Prior to the application for subsidiary protection status and humanitarian leave to remain, the RAT had rejected the Applicant’s appeal against the decision of ORAC denying his application for refugee status. The RAT decision was based on negative credibility findings in a context where the Tribunal referred to forged and fraudulently obtained official documents submitted by Bangladeshi nationals but made no finding thereon in the instant case. This decision of the RAT was not challenged by the Applicant by way of judicial review.

In his decision on subsidiary protection and humanitarian leave to remain, the Minister noted that the RAT had identified serious credibility issues and stated that “All documents submitted and referred to have been read and given consideration” [para 17].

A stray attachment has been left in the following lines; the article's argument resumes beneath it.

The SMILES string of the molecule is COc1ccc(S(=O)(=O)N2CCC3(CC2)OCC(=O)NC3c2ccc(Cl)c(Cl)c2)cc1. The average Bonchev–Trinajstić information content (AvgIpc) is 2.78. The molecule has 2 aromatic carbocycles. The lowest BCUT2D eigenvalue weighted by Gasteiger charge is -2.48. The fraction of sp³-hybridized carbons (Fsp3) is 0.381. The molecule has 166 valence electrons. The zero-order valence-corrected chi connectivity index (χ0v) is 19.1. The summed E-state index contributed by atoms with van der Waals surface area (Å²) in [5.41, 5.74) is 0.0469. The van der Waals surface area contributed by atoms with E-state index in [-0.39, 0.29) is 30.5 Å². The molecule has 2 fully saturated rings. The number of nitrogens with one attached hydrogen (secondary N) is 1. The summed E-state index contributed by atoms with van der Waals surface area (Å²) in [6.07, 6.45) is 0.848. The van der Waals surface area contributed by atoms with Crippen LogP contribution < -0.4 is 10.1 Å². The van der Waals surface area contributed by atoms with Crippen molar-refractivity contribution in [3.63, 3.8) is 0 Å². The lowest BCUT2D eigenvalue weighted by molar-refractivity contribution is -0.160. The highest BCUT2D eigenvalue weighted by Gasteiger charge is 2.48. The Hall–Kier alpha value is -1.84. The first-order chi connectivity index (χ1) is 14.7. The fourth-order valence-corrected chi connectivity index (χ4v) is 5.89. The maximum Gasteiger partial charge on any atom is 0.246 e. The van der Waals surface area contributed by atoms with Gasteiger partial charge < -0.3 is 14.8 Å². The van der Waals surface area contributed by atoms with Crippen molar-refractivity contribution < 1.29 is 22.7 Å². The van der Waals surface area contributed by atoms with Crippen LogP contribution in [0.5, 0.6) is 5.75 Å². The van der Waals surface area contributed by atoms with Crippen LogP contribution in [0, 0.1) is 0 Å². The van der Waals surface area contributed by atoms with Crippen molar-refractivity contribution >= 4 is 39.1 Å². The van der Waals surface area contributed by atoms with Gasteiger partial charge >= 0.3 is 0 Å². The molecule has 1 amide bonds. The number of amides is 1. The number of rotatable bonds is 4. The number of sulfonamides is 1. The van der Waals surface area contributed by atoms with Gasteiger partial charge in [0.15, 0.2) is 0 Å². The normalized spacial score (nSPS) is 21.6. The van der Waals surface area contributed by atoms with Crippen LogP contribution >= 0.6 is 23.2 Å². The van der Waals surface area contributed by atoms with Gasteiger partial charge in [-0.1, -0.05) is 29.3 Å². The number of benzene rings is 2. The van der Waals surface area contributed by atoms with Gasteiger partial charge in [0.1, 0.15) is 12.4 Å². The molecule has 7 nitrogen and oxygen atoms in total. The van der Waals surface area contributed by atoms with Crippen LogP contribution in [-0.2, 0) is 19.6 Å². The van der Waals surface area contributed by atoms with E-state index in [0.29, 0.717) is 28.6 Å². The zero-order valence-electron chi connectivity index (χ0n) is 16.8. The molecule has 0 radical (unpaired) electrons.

The Applicant challenged the Minister’s decision on the grounds that the Minister had failed to consider certain documents in the Applicant’s file which were capable of corroborating his claims. The Applicant argued that if a decision maker disregards relevant documents, it must give reasons for so doing.

The Minister argued that he was entitled to adopt the findings of the RAT. In the instant case, the Tribunal’s decision contained country of origin information which referred to fraudulent documents. The Minister understood this to mean that the Tribunal believed the Applicant’s documents were forged and the Minister followed this view.

In addition, the Minister, relying on H.M. v Minister for Justice and Law Reform and Debisi v Minister for Justice and Law Reform, argued that, as the Applicant had not challenged the decision of the RAT or criticised its findings in the subsidiary protection application, he was barred from doing so now. The Applicant, however, argued that to argue every deficiency in a RAT decision in a subsequent subsidiary protection application would make it an appeal from the Tribunal decision. 

Decision & Reasoning: